Affordable Podcast Gear - Quality Podcasting on a Budget

I've created a lot of screencast videos over the past few years and I've slowly added gear to my setup that was affordable and also helped increase the quality of my recordings dramatically.

This same setup can be used to record great sounding podcasts, hence the title of this entry.

Choosing the Right Microphone for Your Podcast

One of the best investments you can make when getting into podcasting is a good sounding mic. Depending on what your budget is and what type of room you have will greatly affect which microphone is best for you.

I started out using the Blue Snowball. It's pretty cheap and can get you a great sound if you don't have too much echo or room noise. If you only have $100 to spend on your entire setup, I think this mic should be at the top of your list.

Another good option is the Snowball's larger sibling, the Blue Yeti. I personally don't like the Yet's design or stand, but it will sound a bit more full than the Snowball and is still quite affordable, coming in around $120.

The mic that I currently use, and absolutely love, is the Rode Procaster. The biggest "feature" to make note of is it's dynamic capsule. It has an amazing sound and great noise rejection, allowing you to capture high quality audio without having to build an entire home studio. Room treatment is never really a bad idea, but for those of us living in apartments or rental properties it's not really an option. So choosing a microphone like the Procaster is a wise choice if you want broadcast quality audio and you don't have the perfect room to record in.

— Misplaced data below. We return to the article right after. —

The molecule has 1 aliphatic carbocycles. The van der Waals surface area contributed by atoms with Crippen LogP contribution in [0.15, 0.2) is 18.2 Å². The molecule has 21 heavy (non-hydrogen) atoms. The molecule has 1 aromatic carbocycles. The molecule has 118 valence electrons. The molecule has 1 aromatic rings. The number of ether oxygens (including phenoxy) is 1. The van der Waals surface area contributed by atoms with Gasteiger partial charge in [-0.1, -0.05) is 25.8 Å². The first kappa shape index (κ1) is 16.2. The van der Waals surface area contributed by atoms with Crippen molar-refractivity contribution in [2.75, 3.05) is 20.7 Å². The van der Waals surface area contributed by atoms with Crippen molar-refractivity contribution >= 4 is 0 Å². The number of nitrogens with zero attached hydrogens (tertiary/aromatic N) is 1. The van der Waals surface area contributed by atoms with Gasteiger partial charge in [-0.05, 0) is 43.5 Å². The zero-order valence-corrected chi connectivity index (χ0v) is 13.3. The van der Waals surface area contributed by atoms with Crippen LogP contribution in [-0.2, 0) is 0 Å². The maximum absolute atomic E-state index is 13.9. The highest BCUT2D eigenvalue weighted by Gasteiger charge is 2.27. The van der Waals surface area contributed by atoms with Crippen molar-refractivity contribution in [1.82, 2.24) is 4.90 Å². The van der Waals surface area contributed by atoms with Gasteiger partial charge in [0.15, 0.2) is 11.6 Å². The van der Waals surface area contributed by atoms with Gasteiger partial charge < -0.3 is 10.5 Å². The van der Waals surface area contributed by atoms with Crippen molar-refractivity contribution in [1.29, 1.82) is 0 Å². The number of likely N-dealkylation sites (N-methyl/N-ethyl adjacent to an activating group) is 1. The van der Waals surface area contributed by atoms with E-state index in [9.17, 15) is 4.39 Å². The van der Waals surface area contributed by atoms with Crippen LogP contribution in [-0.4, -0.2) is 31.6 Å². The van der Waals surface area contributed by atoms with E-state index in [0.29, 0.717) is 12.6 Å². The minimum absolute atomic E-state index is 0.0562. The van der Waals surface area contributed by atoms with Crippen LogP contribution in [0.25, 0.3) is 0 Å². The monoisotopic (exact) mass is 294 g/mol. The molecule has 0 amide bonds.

Choosing a USB Audio Interface

If you're using a microphone like the Blue Snowball or Blue Yeti you won't need an audio interface, since they have built in USB connections. But if you choose to purchase the Procaster or any other XLR microphone, you'll need an audio interface of some kind. There are a lot of cheap USB mixers out there, but most of them don't have a great pre-amp and can be a bit bulky.

I use the Blue Icicle. It has a pretty decent pre-amp and comes in a very small package. I'm not a huge fan of the big blue LED's, but they do help remind you that the device is plugged in. It's also fairly inexpensive, about the same price as an entry level USB mixer. It isn't the best option if you need to plug multiple microphones into your computer, but if you're like me and mostly record by yourself, it's a great option.

Affordable Microphone Boom Arm

If you plan on recording on a regular basis, I highly recommend purchasing a microphone boom arm. It will lift the microphone off of your desk and allow you to move it around freely, very handy for longer recordings. The tried and true option is the Rode PSA1, but that's about $100. It has a great build quality and comes with Velcro straps to attach your XLR cable to it cleanly and easily.

If you're like me and want to save money, I've been very happy with my budget friendly $20 boom arm I ordered off of Amazon. I've owned it for a little over two years and haven't had any issues.

Free Audio Recording Software

Once you have the necessary gear, you will need software to actually record the audio. If you're on a PC Audacity is a great choice. It has all the features you will likely need and  is totally free.

If you're on a Mac you can download Garage Band and start recording in minutes. Garage Band has a great UI, but it can still be a bit overwhelming if you're just starting out. I recommend checking YouTube for a quick walk through to help get you going.